Anders's Angel:Heroes for Hire, Book 16(2)

By: Dale Mayer


“It sounds like it will be work this time.”

His phone buzzed again. It was Levi. You’ll be meeting Dezi and Reyes. Harrison en route too.

What’s the job?

Retrieving a package. An expensive package.

Alive or dead?

But instead of texting a reply, Levi called. When Anders answered, Levi said, laughing, “She is alive and well and kicking mad.”

“Who is she, and why are we retrieving her?”

“She is a specialist in glaciers. Don’t ask me for more details because I really don’t know anything more, but she measures the ice melt and the damage done in the retreat of icebergs.”

“And we’re retrieving her why?”

“Her father is a prime minister. He’s in trouble and has received threats, putting his daughter in danger too. If you don’t want to go to Switzerland, just say so.”

“I’m delighted to go to Switzerland. And I don’t mind picking up this package,” he said. “The feistier, the better.”

“Oh, you’ll love this job then. I’ll text you her name when I get off.” And Levi hung up on him.

Anders grabbed the whiskey, held it up to Charles and said, “To my next job in Switzerland.”

The men clinked glasses together and settled back to enjoy the fire. Anders couldn’t help but think this job was something he was actually looking forward to. He adored women. And, like he had told Levi, the feistier, the better. She might not want to return with him, but she really wouldn’t get much of a choice.

His phone buzzed. He looked at the name of the woman he was collecting and laughed. Angelica. … A feisty woman named after an angel. Perfect.

He knew only one woman named Angelica. Someone from his past. Surely it wasn’t his Angelica.

Either way, stranger or old flame, chances were good she wouldn’t want anything to do with Anders.

Too bad. She would come with him—whether she wanted to or not.





Chapter 1





Anders stood outside the small chalet and wondered why anybody would want to spend so much time in the frozen Alps as this woman apparently did. But, as he well knew, nothing was normal about her. He’d already read the short dossier he’d received on Angelica. It was enlightening.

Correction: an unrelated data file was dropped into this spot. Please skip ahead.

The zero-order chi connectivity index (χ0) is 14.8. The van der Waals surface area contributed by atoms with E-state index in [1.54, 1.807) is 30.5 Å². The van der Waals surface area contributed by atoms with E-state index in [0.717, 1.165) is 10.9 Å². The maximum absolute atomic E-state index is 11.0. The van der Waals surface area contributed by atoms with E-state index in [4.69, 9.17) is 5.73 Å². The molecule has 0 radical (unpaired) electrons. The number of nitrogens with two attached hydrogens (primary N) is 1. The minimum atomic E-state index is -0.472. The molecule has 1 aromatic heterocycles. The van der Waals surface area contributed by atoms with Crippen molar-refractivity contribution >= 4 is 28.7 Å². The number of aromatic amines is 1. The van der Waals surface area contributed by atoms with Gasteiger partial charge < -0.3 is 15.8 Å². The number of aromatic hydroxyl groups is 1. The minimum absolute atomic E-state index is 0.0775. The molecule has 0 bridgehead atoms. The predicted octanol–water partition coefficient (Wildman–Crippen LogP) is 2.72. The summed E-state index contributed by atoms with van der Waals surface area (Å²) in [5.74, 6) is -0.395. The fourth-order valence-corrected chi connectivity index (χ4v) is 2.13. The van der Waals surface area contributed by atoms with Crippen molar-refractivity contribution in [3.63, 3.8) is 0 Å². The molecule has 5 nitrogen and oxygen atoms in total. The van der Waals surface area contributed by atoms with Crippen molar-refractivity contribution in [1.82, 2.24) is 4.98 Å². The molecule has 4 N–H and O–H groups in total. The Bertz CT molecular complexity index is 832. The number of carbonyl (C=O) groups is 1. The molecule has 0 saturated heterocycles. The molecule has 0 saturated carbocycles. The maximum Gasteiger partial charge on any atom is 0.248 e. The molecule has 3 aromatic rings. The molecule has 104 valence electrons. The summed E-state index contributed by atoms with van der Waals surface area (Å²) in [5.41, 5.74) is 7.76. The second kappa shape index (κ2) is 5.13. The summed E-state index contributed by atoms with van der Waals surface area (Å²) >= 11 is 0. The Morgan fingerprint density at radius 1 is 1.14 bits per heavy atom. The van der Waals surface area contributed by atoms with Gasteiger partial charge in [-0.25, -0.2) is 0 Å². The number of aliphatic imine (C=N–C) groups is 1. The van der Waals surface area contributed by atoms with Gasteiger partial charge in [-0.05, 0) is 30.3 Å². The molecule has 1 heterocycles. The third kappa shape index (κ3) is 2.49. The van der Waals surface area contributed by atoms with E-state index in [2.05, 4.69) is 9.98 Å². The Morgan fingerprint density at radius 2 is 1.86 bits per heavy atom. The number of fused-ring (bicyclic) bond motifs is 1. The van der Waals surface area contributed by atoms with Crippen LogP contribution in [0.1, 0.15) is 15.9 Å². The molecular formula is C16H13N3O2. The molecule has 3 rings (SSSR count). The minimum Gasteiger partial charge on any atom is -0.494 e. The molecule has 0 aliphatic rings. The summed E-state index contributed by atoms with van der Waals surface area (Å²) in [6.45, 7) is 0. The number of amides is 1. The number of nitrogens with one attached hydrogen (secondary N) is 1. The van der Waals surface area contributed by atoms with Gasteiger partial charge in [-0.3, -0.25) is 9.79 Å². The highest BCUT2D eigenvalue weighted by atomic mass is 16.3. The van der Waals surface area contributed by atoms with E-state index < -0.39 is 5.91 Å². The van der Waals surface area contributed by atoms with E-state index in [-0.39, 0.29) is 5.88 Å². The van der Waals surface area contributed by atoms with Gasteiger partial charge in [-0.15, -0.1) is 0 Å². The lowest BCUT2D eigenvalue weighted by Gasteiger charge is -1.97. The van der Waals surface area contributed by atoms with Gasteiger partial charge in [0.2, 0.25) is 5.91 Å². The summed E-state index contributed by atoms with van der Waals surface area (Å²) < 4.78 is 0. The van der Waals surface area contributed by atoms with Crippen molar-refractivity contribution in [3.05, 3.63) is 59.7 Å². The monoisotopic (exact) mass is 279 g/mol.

He already knew her on one level. A gut level. He’d met her in England at a pub about a year ago. She had been attending a conference, and he was passing through. By chance they were staying at the same hotel. He’d taken one look and had fallen hard.

With only a short time to make an impact, he’d come on hard and fast—and had crashed and burned badly when he had found out she had a fiancé.

His heart had stuttered to a stop, and he’d been literally speechless. How could his gut have been so wrong? It had never happened before. And he’d never met anyone before or after who had touched him in the same way.

Someone so fantastic with such an emotional impact upon him … and she wasn’t available.

Still, he wasn’t one to give up. He’d done his best to let her know who he was and what they had—and that she was in the wrong relationship. That might not have been his smoothest move, but, with time so short, and the impact on his senses so strong, he’d been just as determined to let her know that she had options, and she needed to pick a different one than her current choice. When he’d kissed her, … wow.

The hardest thing had been stepping back, seeing the dazed look in her eyes, knowing she was as affected as he was by their kiss. And then he had walked away, since he couldn’t cross his own line of taking another man’s lady. So he had to wait while she made a decision.

And apparently she had.

He’d planned to give her recovery time and to see her again. It had been almost one year since that fateful meeting. He’d hoped to stop by after this job and to see her now that he would be in Switzerland. Then he found out who he was coming to collect.

To him, that meant the timing was right. This time he wouldn’t walk away. If she wasn’t married—and her portfolio didn’t say she was—then she was his.

Angelica Winthrop.

She was a glaciologist. Some career he didn’t even know existed. But she studied glaciers and snowfields, ice-pack flows, the movement of glaciers over time and distance. It was a fascinating subject, but certainly not one he’d ever considered as a specialty.